The Big Conversation:
Attorney General Greg Abbott delighted in an unexpectedly bruising day for the Obama administration at the Supreme Court on Tuesday.
On the second day of oral arguments over federal health care reform, the Supreme Court turned its focus to the portion of the Affordable Care Act that would require Americans to buy health insurance.
Though many legal experts expected Justice Anthony Kennedy, the court's swing vote, to side with the law's supporters, his questioning appeared to indicate otherwise.
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“Can you create commerce in order to regulate it?” Kennedy asked at one point, adding, “You are changing the relationship of the individual to the government.”
Kennedy's questioning, as well as a barrage of skepticism from the court's conservative justices, including Antonin Scalia and Samuel Alito, seemed to surprise Solicitor General Donald B. Verrilli Jr., the Obama administration's lawyer, who was said to have looked far less assured during arguments than Paul Clement, the lawyer representing the 26 states — including Texas — that have challenged the law.
As court watchers like Jeffrey Toobin, CNN's legal correspondent, deemed Tuesday "a trainwreck for the Obama administration," Abbott celebrated the day's proceedings.
“We knew that if we could get the court to agree to focus [on how the law] infringed on individual liberty, we had chance of winning,” he said, according to the Houston Chronicle. “We were pleased to walk out of the courtroom today knowing that five justices of the United States Supreme Court focused their powerful questions against the U.S. government on that very issue.”
U.S. Sen. John Cornyn, R-Texas, who also attended the hearing, issued similar optimism. “As government grows, individual freedom shrinks," he said afterward. "That’s what this case is all about." (Find an enhanced timeline of Texas players' reaction to Tuesday's arguments here.)
In court today, the court will hear 90 minutes of arguments over whether health reform can be enacted without the mandate. It will then take up the question of whether Congress overextended its authority in forcing states to comply with the law.
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- If the Supreme Court upholds federal health care reform, Texas may see a surge in patients needing primary care. And as this Tribune interactive of primary-care workforce shortages from 2001 to 2011 shows, the number of physicians in most Texas counties won't likely be able to keep up with demand. Watch Tribune partner KTRK-TV's story on the issue here. And check out this interactive map to see where the state's most active Medicaid providers are located.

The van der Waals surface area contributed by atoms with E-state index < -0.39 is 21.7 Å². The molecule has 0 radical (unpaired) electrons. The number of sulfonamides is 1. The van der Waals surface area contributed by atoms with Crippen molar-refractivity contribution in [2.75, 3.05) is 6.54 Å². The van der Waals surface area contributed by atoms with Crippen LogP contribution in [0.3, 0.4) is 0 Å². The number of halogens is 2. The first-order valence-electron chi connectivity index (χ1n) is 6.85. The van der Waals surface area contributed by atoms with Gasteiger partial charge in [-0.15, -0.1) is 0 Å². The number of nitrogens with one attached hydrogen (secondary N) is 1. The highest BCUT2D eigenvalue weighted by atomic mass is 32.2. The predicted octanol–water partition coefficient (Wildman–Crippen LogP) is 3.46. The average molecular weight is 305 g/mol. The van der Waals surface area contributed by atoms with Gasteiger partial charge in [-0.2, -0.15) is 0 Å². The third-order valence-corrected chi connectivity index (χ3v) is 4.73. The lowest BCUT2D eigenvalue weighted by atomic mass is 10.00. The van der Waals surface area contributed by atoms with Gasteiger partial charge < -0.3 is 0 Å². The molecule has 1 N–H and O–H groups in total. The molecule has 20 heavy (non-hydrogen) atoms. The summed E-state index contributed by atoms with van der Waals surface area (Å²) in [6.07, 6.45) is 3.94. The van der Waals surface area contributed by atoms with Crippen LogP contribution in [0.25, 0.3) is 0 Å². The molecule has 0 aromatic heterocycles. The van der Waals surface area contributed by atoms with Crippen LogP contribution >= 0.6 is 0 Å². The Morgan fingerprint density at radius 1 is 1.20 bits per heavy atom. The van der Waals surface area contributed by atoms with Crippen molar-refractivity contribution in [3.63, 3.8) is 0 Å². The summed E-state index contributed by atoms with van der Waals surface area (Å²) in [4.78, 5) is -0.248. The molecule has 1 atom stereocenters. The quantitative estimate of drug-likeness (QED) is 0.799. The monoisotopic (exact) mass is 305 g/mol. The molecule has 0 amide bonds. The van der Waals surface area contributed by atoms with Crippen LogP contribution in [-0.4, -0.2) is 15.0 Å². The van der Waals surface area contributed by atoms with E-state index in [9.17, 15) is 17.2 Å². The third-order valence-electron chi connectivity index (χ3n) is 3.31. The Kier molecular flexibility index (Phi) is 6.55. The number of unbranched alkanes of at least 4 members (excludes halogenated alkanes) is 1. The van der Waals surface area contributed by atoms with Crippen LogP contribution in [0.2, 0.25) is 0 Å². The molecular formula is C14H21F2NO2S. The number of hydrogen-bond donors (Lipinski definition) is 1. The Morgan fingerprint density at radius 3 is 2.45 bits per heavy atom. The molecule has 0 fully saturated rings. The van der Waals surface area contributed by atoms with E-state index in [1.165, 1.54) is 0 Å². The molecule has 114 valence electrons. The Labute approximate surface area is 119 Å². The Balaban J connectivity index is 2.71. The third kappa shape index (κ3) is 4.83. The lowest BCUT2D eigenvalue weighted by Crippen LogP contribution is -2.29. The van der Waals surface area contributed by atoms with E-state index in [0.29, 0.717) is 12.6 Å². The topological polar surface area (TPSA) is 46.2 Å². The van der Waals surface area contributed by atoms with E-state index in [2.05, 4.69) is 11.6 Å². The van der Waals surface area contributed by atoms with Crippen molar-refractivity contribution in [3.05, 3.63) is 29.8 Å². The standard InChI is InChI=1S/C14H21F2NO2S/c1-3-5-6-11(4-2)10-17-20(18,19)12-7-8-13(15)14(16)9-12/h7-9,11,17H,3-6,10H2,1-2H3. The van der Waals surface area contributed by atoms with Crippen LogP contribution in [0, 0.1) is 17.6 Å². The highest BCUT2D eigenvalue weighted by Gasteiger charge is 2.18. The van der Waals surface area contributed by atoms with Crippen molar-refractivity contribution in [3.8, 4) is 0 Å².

- Texas Democrats bashed Republican presidential front-runner Mitt Romney in a conference call on Tuesday ahead of his visit to Dallas today for a fundraising event. "Mitt Romney has repeatedly proven he'll do and say anything to get elected," said state Rep. Joaquin Castro, D-San Antonio. "He's locked himself into extreme positions and Republicans have [cut their chances] of making inroads with the Latino population." Castro was joined by U.S. Reps. Charlie Gonzalez of San Antonio and Eddie Bernice Johnson of Dallas, who said they had arranged the call to give Romney "a proper Texas welcome."
- The Daily Texan, the student-run newspaper at the University of Texas at Austin, caught the attention of the likes of Gawker and The Huffington Post on Tuesday for running on its opinion page a cartoon mocking the media's reaction to the Trayvon Martin case. The cartoon shows a mother reading to her child, “And then ... the big bad white man killed the handsome, sweet, innocent colored boy,” while holding a book titled “Treyvon [sic] Martin and the Case of Yellow Journalism.” The paper's editorial board later issued a statement saying that while it recognized "the sensitive nature of the cartoon’s subject matter … it is the policy of the editorial board to publish the views of our columnists and cartoonists, even if we disagree with them." Stephanie Eisner, the cartoon's author, later told the Texan: “I feel the news should be unbiased. And in the retelling of this particular event, I felt that that was not the case. My story compared this situation to yellow journalism in the past, where aspects of news stories were blown out of proportion with the intention of selling papers and enticing emotions.”
"The governor hopes that folks will vote for viable, active candidates. That does not include him." — Ray Sullivan, a spokesman for Rick Perry, to the Austin American-Statesman on votes still being cast for the governor in primary contests
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